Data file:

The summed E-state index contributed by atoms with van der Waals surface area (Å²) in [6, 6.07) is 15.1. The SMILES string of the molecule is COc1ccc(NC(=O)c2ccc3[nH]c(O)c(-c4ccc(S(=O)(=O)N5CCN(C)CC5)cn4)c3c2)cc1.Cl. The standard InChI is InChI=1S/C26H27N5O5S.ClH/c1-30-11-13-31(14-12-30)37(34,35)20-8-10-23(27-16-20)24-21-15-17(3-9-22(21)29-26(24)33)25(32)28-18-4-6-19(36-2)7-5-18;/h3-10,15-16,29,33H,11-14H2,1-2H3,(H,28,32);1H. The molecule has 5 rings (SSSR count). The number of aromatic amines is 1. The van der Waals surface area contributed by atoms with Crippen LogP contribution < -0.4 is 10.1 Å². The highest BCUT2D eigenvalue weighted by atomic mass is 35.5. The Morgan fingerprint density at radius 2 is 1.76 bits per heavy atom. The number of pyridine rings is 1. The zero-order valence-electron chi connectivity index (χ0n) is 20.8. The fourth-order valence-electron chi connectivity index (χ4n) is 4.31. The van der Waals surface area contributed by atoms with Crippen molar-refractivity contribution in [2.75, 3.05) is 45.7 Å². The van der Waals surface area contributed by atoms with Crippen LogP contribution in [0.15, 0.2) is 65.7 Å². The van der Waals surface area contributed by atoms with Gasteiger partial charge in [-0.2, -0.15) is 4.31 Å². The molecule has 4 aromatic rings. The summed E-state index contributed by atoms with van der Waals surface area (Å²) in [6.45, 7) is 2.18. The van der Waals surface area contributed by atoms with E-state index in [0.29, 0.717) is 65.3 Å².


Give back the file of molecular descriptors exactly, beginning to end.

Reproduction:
The summed E-state index contributed by atoms with van der Waals surface area (Å²) in [6, 6.07) is 15.1. The SMILES string of the molecule is COc1ccc(NC(=O)c2ccc3[nH]c(O)c(-c4ccc(S(=O)(=O)N5CCN(C)CC5)cn4)c3c2)cc1.Cl. The standard InChI is InChI=1S/C26H27N5O5S.ClH/c1-30-11-13-31(14-12-30)37(34,35)20-8-10-23(27-16-20)24-21-15-17(3-9-22(21)29-26(24)33)25(32)28-18-4-6-19(36-2)7-5-18;/h3-10,15-16,29,33H,11-14H2,1-2H3,(H,28,32);1H. The molecule has 5 rings (SSSR count). The number of aromatic amines is 1. The van der Waals surface area contributed by atoms with Crippen LogP contribution < -0.4 is 10.1 Å². The highest BCUT2D eigenvalue weighted by atomic mass is 35.5. The Morgan fingerprint density at radius 2 is 1.76 bits per heavy atom. The number of pyridine rings is 1. The zero-order valence-electron chi connectivity index (χ0n) is 20.8. The fourth-order valence-electron chi connectivity index (χ4n) is 4.31. The van der Waals surface area contributed by atoms with Crippen molar-refractivity contribution in [2.75, 3.05) is 45.7 Å². The van der Waals surface area contributed by atoms with Crippen LogP contribution in [0.15, 0.2) is 65.7 Å². The van der Waals surface area contributed by atoms with Gasteiger partial charge in [-0.2, -0.15) is 4.31 Å². The molecule has 4 aromatic rings. The summed E-state index contributed by atoms with van der Waals surface area (Å²) in [6.45, 7) is 2.18. The van der Waals surface area contributed by atoms with E-state index in [0.29, 0.717) is 65.3 Å².